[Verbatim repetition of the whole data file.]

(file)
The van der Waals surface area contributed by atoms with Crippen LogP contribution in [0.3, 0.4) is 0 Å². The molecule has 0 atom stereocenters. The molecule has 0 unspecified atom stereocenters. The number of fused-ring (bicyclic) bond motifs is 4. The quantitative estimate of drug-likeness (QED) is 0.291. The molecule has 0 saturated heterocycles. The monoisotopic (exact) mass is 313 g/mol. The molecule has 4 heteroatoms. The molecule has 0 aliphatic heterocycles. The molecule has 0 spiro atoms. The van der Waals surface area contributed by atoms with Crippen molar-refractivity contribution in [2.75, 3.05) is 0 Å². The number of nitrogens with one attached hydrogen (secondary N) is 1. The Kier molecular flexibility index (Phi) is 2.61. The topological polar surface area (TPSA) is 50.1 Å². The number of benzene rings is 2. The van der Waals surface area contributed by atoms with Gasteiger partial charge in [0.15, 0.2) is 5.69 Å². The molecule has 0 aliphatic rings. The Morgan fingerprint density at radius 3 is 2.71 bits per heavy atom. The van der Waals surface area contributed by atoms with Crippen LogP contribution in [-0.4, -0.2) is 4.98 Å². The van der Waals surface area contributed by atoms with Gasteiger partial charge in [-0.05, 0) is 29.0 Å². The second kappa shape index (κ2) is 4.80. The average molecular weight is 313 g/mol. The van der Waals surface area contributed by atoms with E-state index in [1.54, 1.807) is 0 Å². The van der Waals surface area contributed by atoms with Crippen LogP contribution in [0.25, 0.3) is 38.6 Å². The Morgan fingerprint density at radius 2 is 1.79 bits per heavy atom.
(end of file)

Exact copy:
The van der Waals surface area contributed by atoms with Crippen LogP contribution in [0.3, 0.4) is 0 Å². The molecule has 0 atom stereocenters. The molecule has 0 unspecified atom stereocenters. The number of fused-ring (bicyclic) bond motifs is 4. The quantitative estimate of drug-likeness (QED) is 0.291. The molecule has 0 saturated heterocycles. The monoisotopic (exact) mass is 313 g/mol. The molecule has 4 heteroatoms. The molecule has 0 aliphatic heterocycles. The molecule has 0 spiro atoms. The van der Waals surface area contributed by atoms with Crippen molar-refractivity contribution in [2.75, 3.05) is 0 Å². The number of nitrogens with one attached hydrogen (secondary N) is 1. The Kier molecular flexibility index (Phi) is 2.61. The topological polar surface area (TPSA) is 50.1 Å². The number of benzene rings is 2. The van der Waals surface area contributed by atoms with Gasteiger partial charge in [0.15, 0.2) is 5.69 Å². The molecule has 0 aliphatic rings. The Morgan fingerprint density at radius 3 is 2.71 bits per heavy atom. The van der Waals surface area contributed by atoms with Crippen LogP contribution in [-0.4, -0.2) is 4.98 Å². The van der Waals surface area contributed by atoms with Gasteiger partial charge in [-0.05, 0) is 29.0 Å². The second kappa shape index (κ2) is 4.80. The average molecular weight is 313 g/mol. The van der Waals surface area contributed by atoms with E-state index in [1.54, 1.807) is 0 Å². The van der Waals surface area contributed by atoms with Crippen LogP contribution in [0.25, 0.3) is 38.6 Å². The Morgan fingerprint density at radius 2 is 1.79 bits per heavy atom.